By Kelly McCutchen
It took more than 100 pages to debate the meaning of just one word. In the end, Georgia’s Supreme Court ruled in a 4-3 vote this week that most state-authorized charter schools do not meet the definition of the word “special.” Barring other actions, 15,000 public school students who faced uncertainty for months must now search for another school to attend before the new school year begins in August. One thing is certain: We cannot allow Georgia to be known as the state that shuts down quality public schools.
In addition to two schools for the deaf and one for the blind authorized by the Georgia Department of Education, the Georgia Charter Schools Commission has authorized 16 charter schools. (There are also more than 100 charter schools authorized by local school boards.) These schools cover the state, from Cherokee County in North Georgia, Calhoun County in southwest Georgia, Bulloch County in southeast Georgia, several in metro Atlanta and three virtual schools open to students throughout Georgia. Families are literally standing in line to attend: In one school more than 2,500 students applied for 995 openings.
These commission-authorized charter schools, like all charter schools, are public schools in every sense. They are publicly funded, cannot charge tuition, must administer all state-mandated tests and must admit any student who applies until enrollment is filled.
Georgia is one of 15 states that allow their State Department of Education or another public entity to authorize charter schools. Without this option, local school boards have monopoly power over decisions to provide students with public school options. Local control is important, but the ultimate form of local control should rest with parents: Sound public policy should ensure parents have the opportunity to pursue the best educational options for their children.
One size does not fit all. In fact, Georgia’s leadership in encouraging education innovation through the Georgia Charter Schools Commission and other pro-charter laws was a critical factor in winning the Race to the Top grant from the Obama Administration.
Limiting the ability to authorize schools is an industrial-age policy developed when most schools were very similar and limits on transportation and technology made school choice impractical. The digital age creates options that few could have imagined. Virtual schools, for example, use technology to connect certified Georgia teachers to students anywhere in the state.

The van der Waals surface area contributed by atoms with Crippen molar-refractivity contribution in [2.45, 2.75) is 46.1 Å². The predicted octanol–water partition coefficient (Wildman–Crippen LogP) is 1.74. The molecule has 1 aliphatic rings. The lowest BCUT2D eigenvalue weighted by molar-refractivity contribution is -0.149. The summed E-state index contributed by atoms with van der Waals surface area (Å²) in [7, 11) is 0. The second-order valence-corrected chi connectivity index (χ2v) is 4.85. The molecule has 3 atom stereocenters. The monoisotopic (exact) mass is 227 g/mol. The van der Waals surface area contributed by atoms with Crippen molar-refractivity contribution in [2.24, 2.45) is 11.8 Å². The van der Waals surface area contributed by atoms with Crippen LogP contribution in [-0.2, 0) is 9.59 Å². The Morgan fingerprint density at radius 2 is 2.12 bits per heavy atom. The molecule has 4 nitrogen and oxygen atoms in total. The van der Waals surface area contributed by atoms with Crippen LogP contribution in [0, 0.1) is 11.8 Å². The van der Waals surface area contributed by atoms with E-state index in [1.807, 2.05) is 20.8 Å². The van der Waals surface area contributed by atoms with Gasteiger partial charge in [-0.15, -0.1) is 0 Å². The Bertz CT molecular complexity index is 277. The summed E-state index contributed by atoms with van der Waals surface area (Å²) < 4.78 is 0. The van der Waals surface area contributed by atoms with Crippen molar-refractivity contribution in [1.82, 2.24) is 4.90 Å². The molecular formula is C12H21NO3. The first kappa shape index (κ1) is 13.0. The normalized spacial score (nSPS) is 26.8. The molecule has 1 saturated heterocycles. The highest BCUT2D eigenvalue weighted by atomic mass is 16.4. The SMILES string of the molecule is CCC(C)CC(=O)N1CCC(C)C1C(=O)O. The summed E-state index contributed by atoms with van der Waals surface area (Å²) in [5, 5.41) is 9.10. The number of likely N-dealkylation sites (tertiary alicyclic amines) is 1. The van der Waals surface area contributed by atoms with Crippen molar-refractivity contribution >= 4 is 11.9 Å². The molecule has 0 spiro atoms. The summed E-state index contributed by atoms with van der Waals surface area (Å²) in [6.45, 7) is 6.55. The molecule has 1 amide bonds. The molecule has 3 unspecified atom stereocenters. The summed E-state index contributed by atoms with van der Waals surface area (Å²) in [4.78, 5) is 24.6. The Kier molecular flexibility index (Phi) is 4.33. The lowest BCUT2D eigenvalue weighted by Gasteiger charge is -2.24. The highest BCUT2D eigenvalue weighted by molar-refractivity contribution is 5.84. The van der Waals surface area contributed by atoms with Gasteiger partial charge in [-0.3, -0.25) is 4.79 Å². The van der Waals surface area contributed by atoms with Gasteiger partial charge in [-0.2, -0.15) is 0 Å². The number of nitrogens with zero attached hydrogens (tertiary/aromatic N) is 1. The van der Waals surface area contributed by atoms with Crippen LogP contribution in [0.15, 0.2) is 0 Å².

Many education leaders recognize the movement to “digital learning” as a tremendous new opportunity. One exciting possibility is the combination of face-to-face traditional teaching and digital content in “blended” or “hybrid” schools. The “any time, any place” capability of virtual schools also provides students with flexible alternatives to dropping out of school.
The ability to obtain a statewide charter avoids the impractical requirement for virtual schools – with students in nearly every county – to endure a separate, lengthy approval process in each of Georgia’s 180 school systems. The Supreme Court ruling could move Georgia from a leader in digital learning to the back of the pack very quickly.
Where do we go from here? Representatives from local school systems were quick to say this lawsuit was not about charter schools, but about local control. Local school boards can prove this by fast tracking approval of these schools as local charter schools. Meanwhile, the Governor and General Assembly should create a new funding mechanism so full funding can follow the many children who have crossed school system lines to attend these charter schools. Finally, the court should stay this ruling or otherwise delay the effects until the General Assembly and Georgia citizens are allowed the opportunity to amend the Georgia Constitution, clarifying the State’s authority to authorize public schools.
The Supreme Court’s ruling was a direct blow to educational and economic opportunity for many Georgia students and families. In just three years, the Georgia Charter School Commission succeeded in destroying the artificial geographic barriers to quality public education. Whether it was young, predominantly minority girls crossing district lines to attend Ivy Preparatory Academy in Gwinnett County or rural students seeking high quality options through statewide virtual schools, thousands of families embraced the choice to better their education and their lives. Georgia can ill afford to put up more barriers between our children and a good education.
Kelly McCutchen is president of the Georgia Public Policy Foundation, an independent think tank that proposes practical, market-oriented approaches to public policy to improve the lives of Georgians. Nothing written here is to be construed as necessarily reflecting the views of the Foundation or as an attempt to aid or hinder the passage of any bill before the U.S. Congress or the Georgia Legislature.
(c) Georgia Public Policy Foundation (May 20, 2011). Permission to reprint in whole or in part is hereby granted, provided the author and his affiliations are cited.